Wells of Life: Addressing the Water Crisis in Uganda

EVANSTON, Illinois — Uganda is an inland country in East Africa. Known as the “Pearl of Africa,” it is renowned for its natural diversity, boasting stunning mountains, lakes and rivers. However, despite Uganda’s rich water resources, some 38 million Ugandan people — or 83% of the country’s population — do not have reliable access to clean, safe drinking water. In an interview with The Borgen Project, Nick Jordan, founder of the Uganda-based nonprofit Wells of Life, provided insight into the water crisis in Uganda and the organization’s efforts to tackle it.

The Water Crisis in Uganda

Wells of Life estimates that people in Uganda must travel an average of three to four miles, or four to five hours, daily to locate water sources. As a result of the scarcity, the country is rife with unsanitary water and waterborne illnesses, including cholera, diarrhea and malaria. Exemplifying the problem, an estimated 89,000 Ugandan people, the majority children, contract cholera each year, resulting in about 3,000 deaths annually.

In response to the water crisis in Uganda, numerous international organizations have been working to protect and improve valuable water resources across the country. Among them, Wells of Life, founded in 2008, has been building wells to bring clean, safe water to some 1.1 million people living in Uganda’s poorest rural regions.

A Hopeful Beginning

In 1986, Jordan immigrated from Ireland to the United States, where he founded a real estate company called Jordan Property Group in America. Through that venture, he raised around $600,000 with the intention of building four schools in East Africa, visiting prospective sites in three countries, including Uganda. “But when I went to Uganda, there was a big culture shock,” Jordan said. “I experienced poverty for the first time.”

Though he had gone to Uganda hoping to bring educational resources to children, Jordan was struck by the lack of an even more basic resource — water. “Every 21 seconds a child dies” due to the water crisis in Uganda, “when water is just there, fifty feet underneath the ground,” he explained. Furthermore, he “noticed that there were less girls attending schools than boys, and it didn’t take long to figure it out…the girls are required to haul water.”

Frustrated but inspired by the many disparities he saw, Jordan shifted focus and established Wells of Life to tackle what he believes is one of poverty’s deeper root causes.

Wells of Life’s Work

Founded on the idea that local wells offer a practical and sustainable solution to the water crisis in Uganda, Wells of Life constructed its first well in 2010. The cost to drill a well is around $8,000 and each well can serve about 1,000 people, Jordan said.

Wells of Life uses stainless steel materials to construct its borehole wells, which can function for up to 25 years. As of July 2023, the organization has built 804 wells that are providing water for more than 804,000 people, according to Jordan. It has also repaired or restored 321 abandoned wells, allowing an additional 321,000 people to regain access to safe, reliable water sources. In the process, Jordan added, Wells of Life’s work has helped reduced infant mortality rates in its coverage areas by about 50%.

The Healthy Village Program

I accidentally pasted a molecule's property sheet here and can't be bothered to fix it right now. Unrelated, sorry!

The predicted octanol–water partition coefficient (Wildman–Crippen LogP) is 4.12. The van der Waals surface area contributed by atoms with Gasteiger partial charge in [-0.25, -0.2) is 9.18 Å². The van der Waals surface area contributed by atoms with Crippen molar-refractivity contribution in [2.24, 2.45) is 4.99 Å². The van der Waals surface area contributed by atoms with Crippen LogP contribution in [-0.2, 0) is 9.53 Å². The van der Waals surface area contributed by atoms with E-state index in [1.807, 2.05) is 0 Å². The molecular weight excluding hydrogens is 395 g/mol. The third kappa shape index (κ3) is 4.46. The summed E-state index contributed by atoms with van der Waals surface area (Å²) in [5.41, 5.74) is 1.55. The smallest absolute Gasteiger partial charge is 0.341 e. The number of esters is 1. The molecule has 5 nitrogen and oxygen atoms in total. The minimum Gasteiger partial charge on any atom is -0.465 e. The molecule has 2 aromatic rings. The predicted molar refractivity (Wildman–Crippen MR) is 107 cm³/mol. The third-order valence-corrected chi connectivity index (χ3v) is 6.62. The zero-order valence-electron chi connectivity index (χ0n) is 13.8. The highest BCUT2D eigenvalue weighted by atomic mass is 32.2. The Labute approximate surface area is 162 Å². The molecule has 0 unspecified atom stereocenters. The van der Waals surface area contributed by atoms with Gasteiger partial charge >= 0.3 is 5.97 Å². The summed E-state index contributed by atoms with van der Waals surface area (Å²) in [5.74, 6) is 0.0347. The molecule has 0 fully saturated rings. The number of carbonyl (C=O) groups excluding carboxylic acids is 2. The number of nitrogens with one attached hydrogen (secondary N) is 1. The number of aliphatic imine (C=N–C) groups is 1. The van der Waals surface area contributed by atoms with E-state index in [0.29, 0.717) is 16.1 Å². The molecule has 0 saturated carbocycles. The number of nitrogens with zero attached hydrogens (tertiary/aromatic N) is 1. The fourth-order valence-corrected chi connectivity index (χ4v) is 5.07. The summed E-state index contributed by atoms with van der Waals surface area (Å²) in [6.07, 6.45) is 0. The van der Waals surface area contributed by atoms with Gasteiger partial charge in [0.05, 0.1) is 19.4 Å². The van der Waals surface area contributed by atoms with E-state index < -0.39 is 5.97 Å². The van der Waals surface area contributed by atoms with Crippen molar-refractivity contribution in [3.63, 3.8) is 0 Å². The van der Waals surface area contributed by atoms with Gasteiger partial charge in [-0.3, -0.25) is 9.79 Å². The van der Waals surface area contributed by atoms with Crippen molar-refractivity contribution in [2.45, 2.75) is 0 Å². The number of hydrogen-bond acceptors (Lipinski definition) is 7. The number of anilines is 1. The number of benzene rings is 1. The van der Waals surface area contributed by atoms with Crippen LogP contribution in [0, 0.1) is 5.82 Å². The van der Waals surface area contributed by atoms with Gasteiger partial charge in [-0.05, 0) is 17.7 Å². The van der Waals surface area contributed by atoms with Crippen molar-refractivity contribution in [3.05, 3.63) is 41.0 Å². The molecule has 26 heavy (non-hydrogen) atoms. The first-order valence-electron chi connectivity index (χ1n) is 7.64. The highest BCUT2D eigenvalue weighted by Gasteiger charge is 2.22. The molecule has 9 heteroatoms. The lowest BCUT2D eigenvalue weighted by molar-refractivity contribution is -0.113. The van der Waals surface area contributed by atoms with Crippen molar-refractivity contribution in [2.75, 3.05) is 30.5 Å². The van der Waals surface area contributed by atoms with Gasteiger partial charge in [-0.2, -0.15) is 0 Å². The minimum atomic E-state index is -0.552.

Still, Jordan recognizes that drilling wells alone won’t solve the problem. Four years ago, Wells of Life launched a water, sanitation and hygiene (WASH) initiative called the Healthy Village Program. The program provides essential knowledge and tools related to clean water, proper sanitation and hygiene to foster long-standing community development. “The long-lasting catalyst for change has to be education,” Jordan explained.

Thus, the six-month program centers on visiting each household in a village to teach residents about safe hygiene practices, including water container disinfection and proper cooking methods. It also introduces private toilets and bathing facilities, which are particularly important for protecting the privacy of mothers and daughters. So far, the program has covered 65 communities, with hopes of eventually reaching every village in Uganda.

The Biggest Challenge

To date, Wells of Life has raised about $14.8 million. While the organization receives large donations, the majority of funding comes from smaller $20-$50 donations, Jordan said. As he sees it, the biggest challenge now is making people realize the difference that even a small contribution can make.

Jordan hopes to inspire others by highlighting how much a single well changes lives. For example, in 2020, donor Rand Sperry generously funded a well in Uganda’s Mityana district to honor the late basketball player Kobe Bryant and his daughter, Gianna Bryant. The well provided villagers with clean water for the first time in nearly 60 years, saving the lives of hundreds. “What’s the most touching is that there’s a joyful, happy, and abundant group of over 1,000 people that sing praises to Kobe as a commemoration,” Jordan said.

On the Road

“Lack of water is really the tap root of poverty. And when there’s no clean water, it’s very difficult to have a life that’s sustainable,” Jordan summarized. Yet, “when you provide a well in a community, you instantly change the landscape, health, hope and opportunity of that community.”

Wells of Life is preparing to build a 15,000-square-foot campus in Uganda to serve as its headquarters, training center and visitor conference center. Jordan anticipates that construction will commence in the next one to two years. He hopes the project will help people see that every drop of water counts.

 Mingjun Hou
Photo: Unsplash

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